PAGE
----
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[Figure ID: pone-0000698-g001]
Figure 1 Choice between saccharin and cocaine.
a, Schematic representation of the choice procedure. Each choice session was constituted of 12 discrete trials, spaced by 10 min, and divided into two successive phases, sampling (4 trials) followed by choice (8 trials). S, saccharin-associated lever; C, cocaine-associated lever. b, Choice between levers C and S (mean?SEM) across reward conditions and as a function of time (open circle: S-/C+ condition; closed triangle: S+/C- condition; closed circle: S+/C+ condition). The horizontal gray line at 0 indicates the indifference level. Values above 0 indicate a preference for lever S while values below 0 indicate a preference for lever C. *, different from the indifference level (P<0.05, t-test). c, Sampling (mean?SEM of the last 3 days) of lever S (black bars) and lever C (white bars) across reward conditions. *, different from lever S (P<0.05, Fisher's LSD test after a two-way analysis of variance).
[Figure ID: pone-0000698-g002]
Figure 2 Choice between lever C and no fluid (N), water (W), saccharin (Sac, 0.2%) or sucrose (Suc, 4%).
The horizontal gray line at 0 indicates the indifference level. Values above 0 indicate a preference for lever S while values below 0 indicate a preference for lever C. *, different from the indifference level (P<0.05, t-test). Each reward type (N, W, Sac and Suc) was tested at least 5 times in a row until stabilization of behavior. Bars represent the means (?SEM) of the last 3 stable days. The first 3 reward conditions (N, W and Sac in this order) were tested in the same group of animals (N?=?10) while the sucrose condition was tested in a separate group (N?=?10).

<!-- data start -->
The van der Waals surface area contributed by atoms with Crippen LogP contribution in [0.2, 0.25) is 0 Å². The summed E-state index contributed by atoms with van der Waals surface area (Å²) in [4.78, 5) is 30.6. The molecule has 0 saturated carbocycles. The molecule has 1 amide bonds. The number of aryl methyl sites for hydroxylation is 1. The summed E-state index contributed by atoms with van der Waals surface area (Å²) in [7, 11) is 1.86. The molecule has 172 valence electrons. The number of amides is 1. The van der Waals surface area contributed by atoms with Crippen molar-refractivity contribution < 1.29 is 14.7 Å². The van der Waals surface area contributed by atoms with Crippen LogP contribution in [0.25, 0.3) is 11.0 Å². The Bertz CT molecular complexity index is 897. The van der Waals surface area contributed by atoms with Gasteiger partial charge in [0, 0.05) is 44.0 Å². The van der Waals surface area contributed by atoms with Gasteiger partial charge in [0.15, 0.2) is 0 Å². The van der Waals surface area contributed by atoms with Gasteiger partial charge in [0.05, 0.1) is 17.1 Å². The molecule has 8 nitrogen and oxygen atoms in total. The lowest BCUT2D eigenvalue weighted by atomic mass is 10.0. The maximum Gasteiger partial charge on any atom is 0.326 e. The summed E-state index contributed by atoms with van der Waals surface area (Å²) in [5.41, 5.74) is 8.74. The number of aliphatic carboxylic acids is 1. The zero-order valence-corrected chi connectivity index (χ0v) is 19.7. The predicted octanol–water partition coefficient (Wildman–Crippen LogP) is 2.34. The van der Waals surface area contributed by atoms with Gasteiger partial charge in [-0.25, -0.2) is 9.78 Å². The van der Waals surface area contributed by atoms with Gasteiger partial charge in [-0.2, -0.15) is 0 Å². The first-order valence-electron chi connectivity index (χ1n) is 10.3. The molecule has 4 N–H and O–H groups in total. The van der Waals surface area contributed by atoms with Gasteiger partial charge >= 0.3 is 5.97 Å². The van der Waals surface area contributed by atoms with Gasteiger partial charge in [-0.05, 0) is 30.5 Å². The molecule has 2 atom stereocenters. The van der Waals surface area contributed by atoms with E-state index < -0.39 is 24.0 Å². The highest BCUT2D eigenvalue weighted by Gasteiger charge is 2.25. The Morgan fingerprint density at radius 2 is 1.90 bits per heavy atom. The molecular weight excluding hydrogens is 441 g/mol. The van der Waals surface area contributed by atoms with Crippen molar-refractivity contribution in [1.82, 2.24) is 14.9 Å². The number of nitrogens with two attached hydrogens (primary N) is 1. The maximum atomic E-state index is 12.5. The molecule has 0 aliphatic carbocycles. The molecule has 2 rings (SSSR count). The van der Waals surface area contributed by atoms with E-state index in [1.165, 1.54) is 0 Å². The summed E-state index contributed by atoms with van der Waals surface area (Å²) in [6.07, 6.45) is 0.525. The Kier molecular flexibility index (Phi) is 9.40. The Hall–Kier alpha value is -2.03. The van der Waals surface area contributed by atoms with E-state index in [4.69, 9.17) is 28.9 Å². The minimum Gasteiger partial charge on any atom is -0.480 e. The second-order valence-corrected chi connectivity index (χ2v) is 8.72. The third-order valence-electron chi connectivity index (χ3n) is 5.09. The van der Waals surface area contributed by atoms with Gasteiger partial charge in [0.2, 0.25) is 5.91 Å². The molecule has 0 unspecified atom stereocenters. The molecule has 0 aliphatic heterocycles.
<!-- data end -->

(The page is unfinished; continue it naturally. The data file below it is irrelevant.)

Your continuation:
[Figure ID: pone-0000698-g003]
Figure 3 Cocaine-induced locomotion in rats tested under.
a, the S-/C+ condition, or b, the S+/C+ condition. Locomotion (i.e., mean number of cage crossings?SEM) was measured during 10 min after the first cocaine self-injection (0.25 mg, i.v.) of the day (open triangle: day 1; closed circle: day 5; closed square: day 15). *, day 5 different from day 1; ?, day 15 different from day 1 (P<0.05, Fisher's LSD test). c, Effects of the first cocaine self-injection in rats initially trained under the S+/C- condition and tested for the first time under the S+/C+ condition on day 16. These effects (open square) were compared to the effects of cocaine on day 15 in rats initially trained under the S+/C+ (closed square). *, P<0.05, Fisher's LSD test. The arrow in all graphs indicates the intravenous injection of cocaine.
[Figure ID: pone-0000698-g004]
Figure 4 Pharmacological and economic determinants of cocaine choice.
a, Cocaine-induced locomotion as a function of dose. Locomotion (i.e., mean number of cage crossings?SEM) was measured during 10 min after the first cocaine self-injection of the first day of each dose substitution. b, Choice between levers C and S (mean?SEM) as a function of dose. c, Choice between levers C and S (mean?SEM) as a function of delay between response and saccharin delivery. *, different from the shortest delay (P<0.05, Fisher's LSD test after one-way ANOVA). d, Choice between levers C and S (mean?SEM) as a function of reward price. *, different from the lowest price (P<0.05, Fisher's LSD test after one-way ANOVA). The values of each variable (dose, delay and price) were tested at least 5 times in a row until stabilization of behavior. Bars represent the means of the last 3 stable days.